We recently assisted a client to rescue her business using a Pre-Pack insolvency arrangement. This month we are going to look at the “Pre-Pack” insolvency process by reviewing a case study that shows how de Jonge Read was able to provide an appropriate strategy recommendation that was preferable to a direct liquidation or voluntary administration in these circumstances.
Our client’s company operated three well-regarded beauty salons in Melbourne under one of the most respected business brands in the beauty industry. Clients book weeks in advance for an appointment.
As everyone knows, Melbourne endured the longest pandemic lockdown in the world and the severity of those lockdowns had a devastating effect on our client’s businesses. Our client borrowed heavily to keep the business afloat and retain employees during the pandemic. It wasn’t long before pressure started to mount in respect of loan repayments and the increasing debt owed to the ATO for PAYG and superannuation.
But for the onerous loan repayments, and the ATO debts, our client’s excellent reputation in the beauty industry and customer demand meant that the underlying businesses were still viable.
In the circumstances, our client had three (3) choices:
Voluntary Administration; or
A “Pre-Pack” arrangement.
Liquidation was out of the question. For a variety of reasons (discussed later), Voluntary Administration was not attractive, but mostly because of the considerable risk that the goodwill of the business would be damaged by the formal appointment of a Voluntary Administrator (VA).
Based on our analysis, the best option was a Pre- Pack arrangement.
What is a Pre-Pack?
A pre-pack is a procedure used for rescuing an insolvent business without having to appoint a VA. Essentially it is a sale process where the assets and goodwill of the insolvent company are formally sold to a new company, usually with the same directors in control. The employees of the insolvent company would typically be transferred to the new company which would assume responsibility for their accrued entitlements.
The amount equal to the assumed entitlements is adjusted from the purchase price. The insolvent company is then placed into liquidation. The result is the new company is able to continue with the business without pressure from the old company’s creditors.
At the risk of sounding cynical, if directors go directly to an insolvency practitioner (IP), in most cases the likely result would be a Voluntary Administration or a Small Business Restructure. It is a grey area as to what advice an IP is permitted to provide directors whose companies are under financial duress. The IP’s fiduciary duty is solely to the creditors, not the company or its directors. Therefore, it is rare that an informal insolvency arrangement such as a Pre-Pack is recommended by an IP.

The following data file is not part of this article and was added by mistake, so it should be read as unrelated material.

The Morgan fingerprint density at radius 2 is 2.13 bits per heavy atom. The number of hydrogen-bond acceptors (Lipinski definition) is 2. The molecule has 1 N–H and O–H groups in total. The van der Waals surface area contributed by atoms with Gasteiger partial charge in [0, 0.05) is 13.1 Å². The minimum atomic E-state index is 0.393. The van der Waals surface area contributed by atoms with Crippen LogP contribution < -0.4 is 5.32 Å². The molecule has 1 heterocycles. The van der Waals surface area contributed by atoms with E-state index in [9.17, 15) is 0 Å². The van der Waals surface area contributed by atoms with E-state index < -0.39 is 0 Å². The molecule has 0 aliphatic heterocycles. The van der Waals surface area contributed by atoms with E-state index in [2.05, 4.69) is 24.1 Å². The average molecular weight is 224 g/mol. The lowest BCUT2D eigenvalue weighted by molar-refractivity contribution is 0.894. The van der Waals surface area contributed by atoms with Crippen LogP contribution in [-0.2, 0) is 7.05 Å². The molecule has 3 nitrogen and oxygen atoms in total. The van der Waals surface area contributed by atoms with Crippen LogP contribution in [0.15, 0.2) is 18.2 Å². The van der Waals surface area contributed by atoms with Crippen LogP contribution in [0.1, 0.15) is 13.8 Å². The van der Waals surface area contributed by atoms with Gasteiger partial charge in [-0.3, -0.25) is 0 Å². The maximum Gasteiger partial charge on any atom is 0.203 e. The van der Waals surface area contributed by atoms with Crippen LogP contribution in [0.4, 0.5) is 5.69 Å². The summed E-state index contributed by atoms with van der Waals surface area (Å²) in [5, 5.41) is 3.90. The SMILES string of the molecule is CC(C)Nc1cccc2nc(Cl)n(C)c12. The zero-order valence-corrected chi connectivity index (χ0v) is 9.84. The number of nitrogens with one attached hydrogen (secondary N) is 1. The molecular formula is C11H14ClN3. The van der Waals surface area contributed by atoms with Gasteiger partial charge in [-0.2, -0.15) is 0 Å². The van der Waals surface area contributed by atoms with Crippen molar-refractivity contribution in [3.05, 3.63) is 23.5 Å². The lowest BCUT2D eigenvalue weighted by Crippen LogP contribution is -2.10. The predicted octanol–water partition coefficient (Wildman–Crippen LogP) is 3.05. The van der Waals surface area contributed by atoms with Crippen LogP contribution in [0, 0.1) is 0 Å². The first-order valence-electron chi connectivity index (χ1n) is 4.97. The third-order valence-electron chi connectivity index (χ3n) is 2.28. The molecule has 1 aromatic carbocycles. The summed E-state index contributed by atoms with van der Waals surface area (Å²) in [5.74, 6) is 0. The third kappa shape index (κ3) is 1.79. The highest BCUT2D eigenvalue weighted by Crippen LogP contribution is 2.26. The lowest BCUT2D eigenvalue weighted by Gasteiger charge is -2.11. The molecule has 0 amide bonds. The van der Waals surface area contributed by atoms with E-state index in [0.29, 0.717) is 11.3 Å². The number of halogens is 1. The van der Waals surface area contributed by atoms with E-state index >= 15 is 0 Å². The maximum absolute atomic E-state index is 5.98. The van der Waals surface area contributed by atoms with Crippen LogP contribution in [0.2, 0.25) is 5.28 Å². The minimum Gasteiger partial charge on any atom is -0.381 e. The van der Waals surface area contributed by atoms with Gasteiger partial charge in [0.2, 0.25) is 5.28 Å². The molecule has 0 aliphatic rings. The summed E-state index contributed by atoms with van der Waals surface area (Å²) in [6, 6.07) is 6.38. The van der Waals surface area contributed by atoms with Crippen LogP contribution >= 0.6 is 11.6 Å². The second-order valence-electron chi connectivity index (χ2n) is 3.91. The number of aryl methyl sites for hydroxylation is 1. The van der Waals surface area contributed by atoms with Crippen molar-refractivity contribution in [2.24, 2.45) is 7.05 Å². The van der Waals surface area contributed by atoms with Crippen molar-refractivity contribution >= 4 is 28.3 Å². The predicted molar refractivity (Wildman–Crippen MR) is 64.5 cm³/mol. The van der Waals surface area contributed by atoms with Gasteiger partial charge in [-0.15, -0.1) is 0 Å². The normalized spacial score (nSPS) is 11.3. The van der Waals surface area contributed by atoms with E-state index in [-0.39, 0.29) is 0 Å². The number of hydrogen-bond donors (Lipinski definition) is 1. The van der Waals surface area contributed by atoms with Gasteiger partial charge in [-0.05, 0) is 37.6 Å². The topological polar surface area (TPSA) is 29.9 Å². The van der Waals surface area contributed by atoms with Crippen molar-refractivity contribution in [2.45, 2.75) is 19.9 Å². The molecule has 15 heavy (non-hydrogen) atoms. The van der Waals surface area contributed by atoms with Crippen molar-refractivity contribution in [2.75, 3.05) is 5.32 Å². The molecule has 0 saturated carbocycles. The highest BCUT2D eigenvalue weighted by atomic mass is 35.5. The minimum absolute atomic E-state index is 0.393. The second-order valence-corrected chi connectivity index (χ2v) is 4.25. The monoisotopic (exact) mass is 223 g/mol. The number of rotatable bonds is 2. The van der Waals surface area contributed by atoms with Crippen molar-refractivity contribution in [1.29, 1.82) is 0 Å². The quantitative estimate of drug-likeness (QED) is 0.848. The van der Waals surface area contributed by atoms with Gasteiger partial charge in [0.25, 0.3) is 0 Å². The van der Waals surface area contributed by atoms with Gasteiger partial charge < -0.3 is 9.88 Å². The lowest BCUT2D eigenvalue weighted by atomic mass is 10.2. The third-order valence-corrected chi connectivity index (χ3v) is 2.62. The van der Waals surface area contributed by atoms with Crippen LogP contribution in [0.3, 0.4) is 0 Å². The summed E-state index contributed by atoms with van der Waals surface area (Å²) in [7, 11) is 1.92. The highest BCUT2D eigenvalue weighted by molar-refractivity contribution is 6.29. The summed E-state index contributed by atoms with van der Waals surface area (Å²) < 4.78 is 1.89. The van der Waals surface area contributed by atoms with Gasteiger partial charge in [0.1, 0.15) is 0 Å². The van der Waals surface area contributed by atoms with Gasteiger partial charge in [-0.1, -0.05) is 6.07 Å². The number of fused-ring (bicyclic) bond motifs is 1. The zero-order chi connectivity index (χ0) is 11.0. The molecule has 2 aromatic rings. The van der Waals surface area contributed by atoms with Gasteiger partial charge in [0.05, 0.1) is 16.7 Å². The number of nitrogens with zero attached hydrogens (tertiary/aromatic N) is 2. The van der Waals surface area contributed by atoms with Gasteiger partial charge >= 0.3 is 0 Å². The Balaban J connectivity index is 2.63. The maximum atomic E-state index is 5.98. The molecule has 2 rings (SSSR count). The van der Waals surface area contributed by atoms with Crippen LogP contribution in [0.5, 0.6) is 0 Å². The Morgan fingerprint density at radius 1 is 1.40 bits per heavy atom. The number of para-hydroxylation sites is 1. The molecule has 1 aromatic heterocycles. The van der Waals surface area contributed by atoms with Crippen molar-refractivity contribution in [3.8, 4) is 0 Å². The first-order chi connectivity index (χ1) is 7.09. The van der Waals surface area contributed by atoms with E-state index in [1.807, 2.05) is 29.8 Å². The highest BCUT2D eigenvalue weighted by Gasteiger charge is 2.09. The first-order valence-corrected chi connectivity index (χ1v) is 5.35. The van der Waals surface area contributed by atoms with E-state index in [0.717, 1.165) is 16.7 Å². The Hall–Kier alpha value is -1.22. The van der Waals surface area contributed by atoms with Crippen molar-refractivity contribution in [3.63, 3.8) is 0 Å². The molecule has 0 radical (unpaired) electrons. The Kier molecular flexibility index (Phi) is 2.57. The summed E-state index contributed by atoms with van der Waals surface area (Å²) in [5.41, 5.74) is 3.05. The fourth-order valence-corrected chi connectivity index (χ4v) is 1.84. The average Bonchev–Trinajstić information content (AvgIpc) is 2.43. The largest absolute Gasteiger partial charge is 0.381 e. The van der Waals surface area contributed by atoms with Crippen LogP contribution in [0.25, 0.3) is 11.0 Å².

In our client’s situation, by coming to de Jonge Read BEFORE approaching an IP, we were able to add substantial value in recommending and project managing a Pre-Pack.
Pre-Pack Vs VA
The value-adding in recommending a Pre-Pack becomes more obvious when you compare the two:
A Pre-Pack is much cheaper than a VA;
Pre-Pack ensures continuity of the business;
Directors remain in control of the business;
A Pre-Pack is much quicker than a VA (days compared to weeks);
Pre-Packs are quite common internationally. e.g. Similar versions have been part of the Canadian and U.K. insolvency landscape for several years. In the U.S.A they are used as part of a Chapter 11 filing;
In many cases it can allow for the preservation of goodwill and brand;
There can be more security for staff with a Pre-Pack;
Pre-Packs commonly have higher retention of customers and suppliers;
A VA can be invasive and detrimental to business;
There is no assurance that the VA will allow the business to go on given the personal risk exposure of the VA if the business suffers a short term loss;
Pre-Pack can often provide creditors with a better outcome compared to a sale under a VA.
If our client had initially gone to an IP instead of de Jonge Read, it is unlikely that the above factors would even be considered.
There is a risk in preparing a Pre-Pack and there is a need to proceed with caution in order to avoid a claim for illegal phoenix activity which can result in civil or criminal actions against directors who are involved in, or enable, such activity. Put simply, the buyer must pay commercial value for the assets being purchased.
The main difference between a legitimate phoenix business rescue and illegal phoenix activity is the director’s dishonest intent or recklessness. A good sign of illegal phoenix activity is where the transferring of assets for below market value occurs, and/or where the primary purpose in liquidating a company is to defeat creditors.
Independent valuation obtained.
New company registered.
Sale contract signed.
New company paid market value.
Staff transferred to the new company.
New company assumed responsibility for staff entitlement.
Assumed staff entitlements off set against the purchase price.
Business continued without any interruptions.
With our assistance, our client obtained independent valuations from a reputable valuer whose recommendation formed the basis of the sale price. This avoided any suggestion the transaction was designed to defeat creditors because the price paid was less than either the market value or, the best price reasonably attainable.
The determination of market value is crucial when the sale is not offered to the open market.
In cases where a fair market valuation is more difficult to obtain it may be more feasible to license the business first. The new company can then negotiate a price with the liquidator thus avoiding any suggestion of illegal phoenixing.
The truth is pre-packs serve a purpose and fill the void when administration cannot assist.